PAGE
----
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Book Reviews: 'Marx’s Das Kapital for Beginners', 'The Atheist’s Guide to Reality'

Marx

Marx’s Das Kapital for Beginners by Michael Wayne; Illustrations by Sungyoon Choi. www.forbeginnersbooks.com. US $16.99. 138pp.

This little book is on the whole an excellent and handy introduction to the ideas of Karl Marx. Most of it is quite readable and fairly easy to follow, and pretty accurate in its summary of Marx’s Das Kapital. It also touches on a number of his other books in passing. Its main virtue is that it succeeds in showing some of the ways in which Marx’s ideas are in fact as relevant as ever today, despite the widespread myth that he was discredited by the events of the twentieth century.

Marx analysed the social and economic system he lived under in studious, methodical detail by starting from the very categories used by the bourgeois economists themselves: the commodity, the exchange of commodities and then, most important, the buying and selling of labour power, which is at the core of the system of wage-slavery, a system we still live under in 2012 throughout the world. Marx solved the paradox of the origin of profit created in the production process. He did so, as explained very well by Wayne, by distinguishing labour from labour power. The latter is the worker’s ability to work for a given number of days, whereas simple labour is the work performed during this time. If you pay someone a wage of £500 per week, that is what they need to live on and carry on being fit for work. You have bought their labour power for the week. But they will be able to generate £500’s worth of value well before the week is over, and the surplus belongs not to them but to the employer.

The chapter on ‘Reproduction And Crises’ is both the weakest and most problematic, as Wayne allows himself to get bogged down in the tortuous debate as to exactly how it is that capitalism runs periodically into crisis, and whether there is an underlying tendency for such crises to get worse over time. Within the Socialist Party we have sometimes debated among ourselves about the precise mechanics of this. Wayne leans, at times, toward an ‘underconsumptionist’ description of capitalism, which is flawed as it neglects to take account of the “purchasing power” of capital itself. He also gets lost in some dubious mathematics and loses track of how little some of this matters as against the urgent need to end capitalism, however its crises are caused. He redeems himself, however, by the well-chosen summary that “the overall anarchy of the market” is the ultimate cause of crises.

Given the gross distortions and misrepresentations of Marx’s ideas sustained through the twentieth century Russian experience of Bolshevism, Leninism, Trotskyism and Stalinism, it might have been apt to devote at least a page or two to noting how Lenin twisted Marx’s ideas for socialist revolution into his manifesto for minority-led insurrection to establish industrial capitalism in Russia in the early twentieth century. This laid the groundwork for the Stalinist dictatorship which followed and did incalculable damage to the progress of genuine socialism in the world today because it was done under the banner of “socialism” and “Marxism” rather than being named more honestly as the capitalist revolution that it was.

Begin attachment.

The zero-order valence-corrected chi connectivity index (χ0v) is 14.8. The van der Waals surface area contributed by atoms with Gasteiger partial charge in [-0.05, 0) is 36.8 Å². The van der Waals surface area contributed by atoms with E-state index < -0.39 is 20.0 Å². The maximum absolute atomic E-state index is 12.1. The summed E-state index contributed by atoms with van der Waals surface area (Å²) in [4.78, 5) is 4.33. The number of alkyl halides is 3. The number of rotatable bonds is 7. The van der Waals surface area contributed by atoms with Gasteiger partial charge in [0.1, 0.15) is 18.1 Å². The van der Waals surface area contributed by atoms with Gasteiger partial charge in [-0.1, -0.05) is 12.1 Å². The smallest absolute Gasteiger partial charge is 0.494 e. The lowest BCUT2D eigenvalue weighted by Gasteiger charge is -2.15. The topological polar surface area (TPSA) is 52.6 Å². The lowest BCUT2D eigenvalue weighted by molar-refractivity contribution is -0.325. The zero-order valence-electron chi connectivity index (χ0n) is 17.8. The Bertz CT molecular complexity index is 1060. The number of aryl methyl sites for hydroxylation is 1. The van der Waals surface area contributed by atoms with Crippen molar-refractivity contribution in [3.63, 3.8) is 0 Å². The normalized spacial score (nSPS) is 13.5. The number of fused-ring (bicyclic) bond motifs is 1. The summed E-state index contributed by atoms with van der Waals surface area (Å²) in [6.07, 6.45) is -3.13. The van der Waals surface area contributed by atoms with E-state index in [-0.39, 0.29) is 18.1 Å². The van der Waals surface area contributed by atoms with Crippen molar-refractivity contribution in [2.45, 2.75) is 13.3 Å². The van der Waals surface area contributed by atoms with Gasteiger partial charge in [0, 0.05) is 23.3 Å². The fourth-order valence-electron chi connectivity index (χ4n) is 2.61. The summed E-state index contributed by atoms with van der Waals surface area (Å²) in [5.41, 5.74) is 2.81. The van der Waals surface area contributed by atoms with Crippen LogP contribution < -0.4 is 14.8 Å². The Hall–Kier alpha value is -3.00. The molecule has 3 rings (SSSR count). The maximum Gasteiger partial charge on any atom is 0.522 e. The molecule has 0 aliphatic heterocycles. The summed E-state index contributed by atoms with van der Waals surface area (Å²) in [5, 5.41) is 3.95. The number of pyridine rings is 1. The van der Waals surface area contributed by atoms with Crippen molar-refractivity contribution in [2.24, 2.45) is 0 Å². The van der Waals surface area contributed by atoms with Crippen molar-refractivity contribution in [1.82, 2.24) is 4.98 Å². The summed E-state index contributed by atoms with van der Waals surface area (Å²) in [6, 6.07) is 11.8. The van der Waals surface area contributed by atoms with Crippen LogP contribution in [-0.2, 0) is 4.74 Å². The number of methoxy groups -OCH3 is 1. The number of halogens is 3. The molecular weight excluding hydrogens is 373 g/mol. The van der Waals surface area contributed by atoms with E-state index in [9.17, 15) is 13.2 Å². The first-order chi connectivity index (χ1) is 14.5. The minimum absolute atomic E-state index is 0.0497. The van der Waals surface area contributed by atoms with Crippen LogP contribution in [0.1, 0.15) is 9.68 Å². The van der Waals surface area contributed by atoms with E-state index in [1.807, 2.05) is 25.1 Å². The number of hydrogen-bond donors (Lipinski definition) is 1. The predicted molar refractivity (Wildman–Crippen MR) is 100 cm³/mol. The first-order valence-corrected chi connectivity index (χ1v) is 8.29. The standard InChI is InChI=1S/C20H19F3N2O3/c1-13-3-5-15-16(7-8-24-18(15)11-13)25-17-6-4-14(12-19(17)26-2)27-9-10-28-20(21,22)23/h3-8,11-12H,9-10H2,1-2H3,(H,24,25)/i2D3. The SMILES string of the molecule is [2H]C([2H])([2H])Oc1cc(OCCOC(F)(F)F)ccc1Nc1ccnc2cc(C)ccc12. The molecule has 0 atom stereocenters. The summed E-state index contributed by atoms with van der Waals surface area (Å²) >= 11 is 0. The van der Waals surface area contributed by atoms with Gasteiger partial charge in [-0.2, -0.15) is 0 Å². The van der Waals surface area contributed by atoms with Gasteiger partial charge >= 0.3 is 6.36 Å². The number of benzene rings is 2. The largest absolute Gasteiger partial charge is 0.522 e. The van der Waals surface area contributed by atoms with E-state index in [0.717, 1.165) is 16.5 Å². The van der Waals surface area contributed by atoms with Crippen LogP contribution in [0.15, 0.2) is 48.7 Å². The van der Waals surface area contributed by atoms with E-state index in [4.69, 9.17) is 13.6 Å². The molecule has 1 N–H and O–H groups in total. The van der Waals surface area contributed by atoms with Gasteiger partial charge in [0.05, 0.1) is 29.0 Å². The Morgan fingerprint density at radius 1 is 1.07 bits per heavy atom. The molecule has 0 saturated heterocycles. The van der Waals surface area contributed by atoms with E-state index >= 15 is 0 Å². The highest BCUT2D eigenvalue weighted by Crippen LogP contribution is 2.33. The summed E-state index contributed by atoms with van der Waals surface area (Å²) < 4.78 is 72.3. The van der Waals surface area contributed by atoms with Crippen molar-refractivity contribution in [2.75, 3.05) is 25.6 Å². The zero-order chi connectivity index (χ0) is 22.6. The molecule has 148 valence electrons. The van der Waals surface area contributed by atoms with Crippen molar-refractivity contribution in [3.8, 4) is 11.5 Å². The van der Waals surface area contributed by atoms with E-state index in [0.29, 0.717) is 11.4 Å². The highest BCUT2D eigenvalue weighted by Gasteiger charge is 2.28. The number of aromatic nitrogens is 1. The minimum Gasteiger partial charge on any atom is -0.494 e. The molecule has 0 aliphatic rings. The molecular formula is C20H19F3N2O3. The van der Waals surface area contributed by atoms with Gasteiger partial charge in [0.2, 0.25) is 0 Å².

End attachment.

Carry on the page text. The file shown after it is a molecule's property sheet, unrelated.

Instead, Wayne devotes a disproportionate six pages of his 138-page book to extolling the virtues of the Italian intellectual Gramsci as a kind of missing link. This, like Wayne’s pessimism about the transformation to socialism (see below), arises from a lack of conviction that ‘ordinary’ members of the working class can have the ability to reach socialist consciousness themselves, as a simple and direct result of their own experience of capitalism. He shares with Gramsci the arrogant assumption that a special category of ‘intellectuals’ (including presumably Wayne as well as Gramsci) have the historical role of teaching the workers about the exploitation they are experiencing.

Perhaps the best and most thought-provoking chapter here is that on ‘Commodity Fetishism And Ideology’. Wayne explores Marx’s fascinating insights about the way in which social relationships in capitalism are skewed by the power given to objects and the force of economic imperatives. This is a very rich seam which Marx opened, and is still worthy of much further research and exploration. This is about the ways in which our present social system increasingly causes personal misery, alienation, depression and cultural implosion, all of which are becoming more and more pressing issues in our present era.

There is a grave disappointment in the final pages of Wayne’s book. Having usefully outlined some of the positive ways in which socialism will liberate humanity from the limitations of the market system, he then abandons the revolutionary agenda to state that once production for need and collective control of production arrives, ‘various forms of collective ownership and control would grow, while both the state and the market for labor power would diminish. This could only take place over what presumably would be a long period of transition, spanning many generations’ (page 135).

In support of this ‘gradualism’ he quotes Marx (page 132) saying that